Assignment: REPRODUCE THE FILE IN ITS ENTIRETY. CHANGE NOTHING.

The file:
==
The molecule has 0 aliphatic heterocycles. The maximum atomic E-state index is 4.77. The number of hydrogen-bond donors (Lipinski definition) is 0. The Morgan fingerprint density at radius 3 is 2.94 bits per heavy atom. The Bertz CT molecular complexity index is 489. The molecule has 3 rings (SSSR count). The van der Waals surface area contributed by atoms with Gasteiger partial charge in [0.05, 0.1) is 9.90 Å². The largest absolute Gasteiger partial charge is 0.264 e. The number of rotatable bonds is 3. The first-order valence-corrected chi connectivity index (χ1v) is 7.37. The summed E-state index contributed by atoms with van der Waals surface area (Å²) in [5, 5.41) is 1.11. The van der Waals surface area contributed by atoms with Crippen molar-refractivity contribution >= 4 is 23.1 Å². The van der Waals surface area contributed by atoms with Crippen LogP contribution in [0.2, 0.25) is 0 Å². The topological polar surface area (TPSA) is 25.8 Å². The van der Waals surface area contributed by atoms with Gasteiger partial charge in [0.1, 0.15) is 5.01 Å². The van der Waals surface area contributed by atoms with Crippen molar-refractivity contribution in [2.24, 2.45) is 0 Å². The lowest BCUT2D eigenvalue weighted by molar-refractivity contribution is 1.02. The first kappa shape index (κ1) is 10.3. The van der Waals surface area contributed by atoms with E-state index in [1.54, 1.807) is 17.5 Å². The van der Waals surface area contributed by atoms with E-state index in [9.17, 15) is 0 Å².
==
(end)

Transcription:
The molecule has 0 aliphatic heterocycles. The maximum atomic E-state index is 4.77. The number of hydrogen-bond donors (Lipinski definition) is 0. The Morgan fingerprint density at radius 3 is 2.94 bits per heavy atom. The Bertz CT molecular complexity index is 489. The molecule has 3 rings (SSSR count). The van der Waals surface area contributed by atoms with Gasteiger partial charge in [0.05, 0.1) is 9.90 Å². The largest absolute Gasteiger partial charge is 0.264 e. The number of rotatable bonds is 3. The first-order valence-corrected chi connectivity index (χ1v) is 7.37. The summed E-state index contributed by atoms with van der Waals surface area (Å²) in [5, 5.41) is 1.11. The van der Waals surface area contributed by atoms with Crippen molar-refractivity contribution >= 4 is 23.1 Å². The van der Waals surface area contributed by atoms with Crippen LogP contribution in [0.2, 0.25) is 0 Å². The topological polar surface area (TPSA) is 25.8 Å². The van der Waals surface area contributed by atoms with Gasteiger partial charge in [0.1, 0.15) is 5.01 Å². The van der Waals surface area contributed by atoms with Crippen molar-refractivity contribution in [2.24, 2.45) is 0 Å². The lowest BCUT2D eigenvalue weighted by molar-refractivity contribution is 1.02. The first kappa shape index (κ1) is 10.3. The van der Waals surface area contributed by atoms with E-state index in [1.54, 1.807) is 17.5 Å². The van der Waals surface area contributed by atoms with E-state index in [9.17, 15) is 0 Å².